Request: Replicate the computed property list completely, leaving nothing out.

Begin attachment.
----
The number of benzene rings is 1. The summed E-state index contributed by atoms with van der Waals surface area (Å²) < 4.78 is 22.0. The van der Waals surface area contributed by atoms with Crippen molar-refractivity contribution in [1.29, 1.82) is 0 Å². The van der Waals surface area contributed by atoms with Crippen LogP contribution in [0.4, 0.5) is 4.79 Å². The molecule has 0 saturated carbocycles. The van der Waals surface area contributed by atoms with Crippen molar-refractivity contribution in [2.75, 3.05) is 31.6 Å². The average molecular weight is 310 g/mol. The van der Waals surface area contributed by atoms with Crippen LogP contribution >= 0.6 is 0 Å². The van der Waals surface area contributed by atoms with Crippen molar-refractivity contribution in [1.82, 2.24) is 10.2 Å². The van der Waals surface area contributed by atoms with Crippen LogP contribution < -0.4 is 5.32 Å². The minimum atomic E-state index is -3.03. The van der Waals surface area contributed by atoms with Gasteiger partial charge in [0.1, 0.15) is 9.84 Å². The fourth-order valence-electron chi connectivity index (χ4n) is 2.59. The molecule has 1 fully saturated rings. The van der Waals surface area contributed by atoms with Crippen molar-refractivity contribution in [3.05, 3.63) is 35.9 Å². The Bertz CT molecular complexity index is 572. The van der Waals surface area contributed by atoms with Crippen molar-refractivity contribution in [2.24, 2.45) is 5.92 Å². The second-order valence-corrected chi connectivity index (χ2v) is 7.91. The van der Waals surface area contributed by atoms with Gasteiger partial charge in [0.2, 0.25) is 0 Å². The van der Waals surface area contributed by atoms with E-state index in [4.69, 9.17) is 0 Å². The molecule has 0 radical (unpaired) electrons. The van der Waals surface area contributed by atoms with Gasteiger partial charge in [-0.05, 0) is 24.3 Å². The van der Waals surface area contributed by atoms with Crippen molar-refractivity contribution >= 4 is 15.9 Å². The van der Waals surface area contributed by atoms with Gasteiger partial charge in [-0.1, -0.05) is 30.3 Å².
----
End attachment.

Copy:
The number of benzene rings is 1. The summed E-state index contributed by atoms with van der Waals surface area (Å²) < 4.78 is 22.0. The van der Waals surface area contributed by atoms with Crippen molar-refractivity contribution in [1.29, 1.82) is 0 Å². The van der Waals surface area contributed by atoms with Crippen LogP contribution in [0.4, 0.5) is 4.79 Å². The molecule has 0 saturated carbocycles. The van der Waals surface area contributed by atoms with Crippen molar-refractivity contribution in [2.75, 3.05) is 31.6 Å². The average molecular weight is 310 g/mol. The van der Waals surface area contributed by atoms with Crippen LogP contribution >= 0.6 is 0 Å². The van der Waals surface area contributed by atoms with Crippen molar-refractivity contribution in [1.82, 2.24) is 10.2 Å². The van der Waals surface area contributed by atoms with Crippen LogP contribution < -0.4 is 5.32 Å². The minimum atomic E-state index is -3.03. The van der Waals surface area contributed by atoms with Gasteiger partial charge in [0.1, 0.15) is 9.84 Å². The fourth-order valence-electron chi connectivity index (χ4n) is 2.59. The molecule has 1 fully saturated rings. The van der Waals surface area contributed by atoms with Crippen molar-refractivity contribution in [3.05, 3.63) is 35.9 Å². The Bertz CT molecular complexity index is 572. The van der Waals surface area contributed by atoms with Crippen molar-refractivity contribution in [2.24, 2.45) is 5.92 Å². The second-order valence-corrected chi connectivity index (χ2v) is 7.91. The van der Waals surface area contributed by atoms with Gasteiger partial charge in [0.2, 0.25) is 0 Å². The van der Waals surface area contributed by atoms with E-state index in [4.69, 9.17) is 0 Å². The molecule has 0 radical (unpaired) electrons. The van der Waals surface area contributed by atoms with Gasteiger partial charge in [-0.05, 0) is 24.3 Å². The van der Waals surface area contributed by atoms with Crippen molar-refractivity contribution >= 4 is 15.9 Å². The van der Waals surface area contributed by atoms with Gasteiger partial charge in [-0.1, -0.05) is 30.3 Å².